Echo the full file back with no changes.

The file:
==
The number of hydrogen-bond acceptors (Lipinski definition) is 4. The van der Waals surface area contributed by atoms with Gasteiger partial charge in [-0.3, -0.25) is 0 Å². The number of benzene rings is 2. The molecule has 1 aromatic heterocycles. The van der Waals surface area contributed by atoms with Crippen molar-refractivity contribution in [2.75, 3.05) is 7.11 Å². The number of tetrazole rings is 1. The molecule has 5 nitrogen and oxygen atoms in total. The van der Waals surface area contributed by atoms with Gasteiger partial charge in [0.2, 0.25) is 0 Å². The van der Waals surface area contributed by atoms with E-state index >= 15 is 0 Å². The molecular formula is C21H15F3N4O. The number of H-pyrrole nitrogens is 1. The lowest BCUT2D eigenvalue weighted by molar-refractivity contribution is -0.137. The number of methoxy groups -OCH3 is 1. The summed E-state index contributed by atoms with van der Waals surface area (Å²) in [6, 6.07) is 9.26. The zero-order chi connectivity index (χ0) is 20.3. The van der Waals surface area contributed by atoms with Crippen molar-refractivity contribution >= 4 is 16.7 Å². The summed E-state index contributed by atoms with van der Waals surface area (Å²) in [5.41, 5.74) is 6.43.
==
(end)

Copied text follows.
The number of hydrogen-bond acceptors (Lipinski definition) is 4. The van der Waals surface area contributed by atoms with Gasteiger partial charge in [-0.3, -0.25) is 0 Å². The number of benzene rings is 2. The molecule has 1 aromatic heterocycles. The van der Waals surface area contributed by atoms with Crippen molar-refractivity contribution in [2.75, 3.05) is 7.11 Å². The number of tetrazole rings is 1. The molecule has 5 nitrogen and oxygen atoms in total. The van der Waals surface area contributed by atoms with Gasteiger partial charge in [0.2, 0.25) is 0 Å². The van der Waals surface area contributed by atoms with E-state index >= 15 is 0 Å². The molecular formula is C21H15F3N4O. The number of H-pyrrole nitrogens is 1. The lowest BCUT2D eigenvalue weighted by molar-refractivity contribution is -0.137. The number of methoxy groups -OCH3 is 1. The summed E-state index contributed by atoms with van der Waals surface area (Å²) in [6, 6.07) is 9.26. The zero-order chi connectivity index (χ0) is 20.3. The van der Waals surface area contributed by atoms with Crippen molar-refractivity contribution >= 4 is 16.7 Å². The summed E-state index contributed by atoms with van der Waals surface area (Å²) in [5.41, 5.74) is 6.43.